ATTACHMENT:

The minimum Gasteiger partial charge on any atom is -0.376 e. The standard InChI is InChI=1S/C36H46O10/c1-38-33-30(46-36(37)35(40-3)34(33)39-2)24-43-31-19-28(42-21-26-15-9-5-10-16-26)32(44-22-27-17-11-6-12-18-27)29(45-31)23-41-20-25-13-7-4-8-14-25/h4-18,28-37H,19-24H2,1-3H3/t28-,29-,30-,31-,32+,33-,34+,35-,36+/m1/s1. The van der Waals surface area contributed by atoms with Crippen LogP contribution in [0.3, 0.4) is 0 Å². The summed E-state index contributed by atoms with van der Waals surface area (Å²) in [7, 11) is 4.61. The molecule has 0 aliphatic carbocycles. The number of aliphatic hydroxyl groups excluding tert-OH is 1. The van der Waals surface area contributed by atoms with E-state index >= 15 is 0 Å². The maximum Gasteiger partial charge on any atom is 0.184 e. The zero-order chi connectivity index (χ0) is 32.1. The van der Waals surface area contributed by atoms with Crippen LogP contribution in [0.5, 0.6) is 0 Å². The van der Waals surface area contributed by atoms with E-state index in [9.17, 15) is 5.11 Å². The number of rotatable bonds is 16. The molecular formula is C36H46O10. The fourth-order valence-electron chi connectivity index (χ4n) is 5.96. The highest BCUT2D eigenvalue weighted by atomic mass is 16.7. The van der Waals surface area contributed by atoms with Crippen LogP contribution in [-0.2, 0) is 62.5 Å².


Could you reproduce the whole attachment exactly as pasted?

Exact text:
The minimum Gasteiger partial charge on any atom is -0.376 e. The standard InChI is InChI=1S/C36H46O10/c1-38-33-30(46-36(37)35(40-3)34(33)39-2)24-43-31-19-28(42-21-26-15-9-5-10-16-26)32(44-22-27-17-11-6-12-18-27)29(45-31)23-41-20-25-13-7-4-8-14-25/h4-18,28-37H,19-24H2,1-3H3/t28-,29-,30-,31-,32+,33-,34+,35-,36+/m1/s1. The van der Waals surface area contributed by atoms with Crippen LogP contribution in [0.3, 0.4) is 0 Å². The summed E-state index contributed by atoms with van der Waals surface area (Å²) in [7, 11) is 4.61. The molecule has 0 aliphatic carbocycles. The number of aliphatic hydroxyl groups excluding tert-OH is 1. The van der Waals surface area contributed by atoms with E-state index >= 15 is 0 Å². The maximum Gasteiger partial charge on any atom is 0.184 e. The zero-order chi connectivity index (χ0) is 32.1. The van der Waals surface area contributed by atoms with Crippen LogP contribution in [0.5, 0.6) is 0 Å². The van der Waals surface area contributed by atoms with E-state index in [9.17, 15) is 5.11 Å². The number of rotatable bonds is 16. The molecular formula is C36H46O10. The fourth-order valence-electron chi connectivity index (χ4n) is 5.96. The highest BCUT2D eigenvalue weighted by atomic mass is 16.7. The van der Waals surface area contributed by atoms with Crippen LogP contribution in [-0.2, 0) is 62.5 Å².